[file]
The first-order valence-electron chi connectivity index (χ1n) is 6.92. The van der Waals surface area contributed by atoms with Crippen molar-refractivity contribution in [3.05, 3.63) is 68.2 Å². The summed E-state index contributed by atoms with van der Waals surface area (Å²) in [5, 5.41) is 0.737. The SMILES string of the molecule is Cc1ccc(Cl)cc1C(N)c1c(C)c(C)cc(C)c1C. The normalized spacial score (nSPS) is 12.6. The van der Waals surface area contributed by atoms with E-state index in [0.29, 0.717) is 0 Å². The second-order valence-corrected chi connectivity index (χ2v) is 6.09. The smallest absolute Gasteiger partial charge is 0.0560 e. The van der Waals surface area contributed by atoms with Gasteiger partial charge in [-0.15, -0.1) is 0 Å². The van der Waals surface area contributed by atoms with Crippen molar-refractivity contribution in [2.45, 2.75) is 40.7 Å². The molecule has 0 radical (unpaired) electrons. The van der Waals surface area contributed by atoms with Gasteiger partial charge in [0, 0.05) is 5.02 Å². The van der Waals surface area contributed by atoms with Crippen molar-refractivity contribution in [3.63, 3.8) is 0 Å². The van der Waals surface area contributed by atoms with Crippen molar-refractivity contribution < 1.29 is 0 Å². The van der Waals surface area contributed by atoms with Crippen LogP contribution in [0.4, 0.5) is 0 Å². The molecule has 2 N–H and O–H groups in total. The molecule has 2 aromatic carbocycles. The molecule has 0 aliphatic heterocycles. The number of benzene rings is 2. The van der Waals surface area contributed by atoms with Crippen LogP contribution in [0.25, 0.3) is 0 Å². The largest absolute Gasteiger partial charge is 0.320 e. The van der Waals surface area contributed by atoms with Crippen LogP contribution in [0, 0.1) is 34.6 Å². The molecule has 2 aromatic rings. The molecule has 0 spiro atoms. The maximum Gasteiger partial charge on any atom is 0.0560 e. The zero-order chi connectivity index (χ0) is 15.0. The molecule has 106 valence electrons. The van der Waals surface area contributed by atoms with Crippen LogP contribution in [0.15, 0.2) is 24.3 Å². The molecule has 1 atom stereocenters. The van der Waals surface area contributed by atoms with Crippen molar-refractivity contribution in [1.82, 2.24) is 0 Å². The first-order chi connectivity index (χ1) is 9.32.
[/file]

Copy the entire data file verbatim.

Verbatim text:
The first-order valence-electron chi connectivity index (χ1n) is 6.92. The van der Waals surface area contributed by atoms with Crippen molar-refractivity contribution in [3.05, 3.63) is 68.2 Å². The summed E-state index contributed by atoms with van der Waals surface area (Å²) in [5, 5.41) is 0.737. The SMILES string of the molecule is Cc1ccc(Cl)cc1C(N)c1c(C)c(C)cc(C)c1C. The normalized spacial score (nSPS) is 12.6. The van der Waals surface area contributed by atoms with E-state index in [0.29, 0.717) is 0 Å². The second-order valence-corrected chi connectivity index (χ2v) is 6.09. The smallest absolute Gasteiger partial charge is 0.0560 e. The van der Waals surface area contributed by atoms with Gasteiger partial charge in [-0.15, -0.1) is 0 Å². The van der Waals surface area contributed by atoms with Crippen molar-refractivity contribution in [2.45, 2.75) is 40.7 Å². The molecule has 0 radical (unpaired) electrons. The van der Waals surface area contributed by atoms with Gasteiger partial charge in [0, 0.05) is 5.02 Å². The van der Waals surface area contributed by atoms with Crippen molar-refractivity contribution in [3.63, 3.8) is 0 Å². The van der Waals surface area contributed by atoms with Crippen molar-refractivity contribution < 1.29 is 0 Å². The van der Waals surface area contributed by atoms with Crippen LogP contribution in [0.4, 0.5) is 0 Å². The molecule has 2 N–H and O–H groups in total. The molecule has 2 aromatic carbocycles. The molecule has 0 aliphatic heterocycles. The number of benzene rings is 2. The van der Waals surface area contributed by atoms with Crippen LogP contribution in [0.25, 0.3) is 0 Å². The largest absolute Gasteiger partial charge is 0.320 e. The van der Waals surface area contributed by atoms with Crippen LogP contribution in [0, 0.1) is 34.6 Å². The molecule has 2 aromatic rings. The molecule has 0 spiro atoms. The maximum Gasteiger partial charge on any atom is 0.0560 e. The zero-order chi connectivity index (χ0) is 15.0. The molecule has 106 valence electrons. The van der Waals surface area contributed by atoms with Crippen LogP contribution in [0.15, 0.2) is 24.3 Å². The molecule has 1 atom stereocenters. The van der Waals surface area contributed by atoms with Crippen molar-refractivity contribution in [1.82, 2.24) is 0 Å². The first-order chi connectivity index (χ1) is 9.32.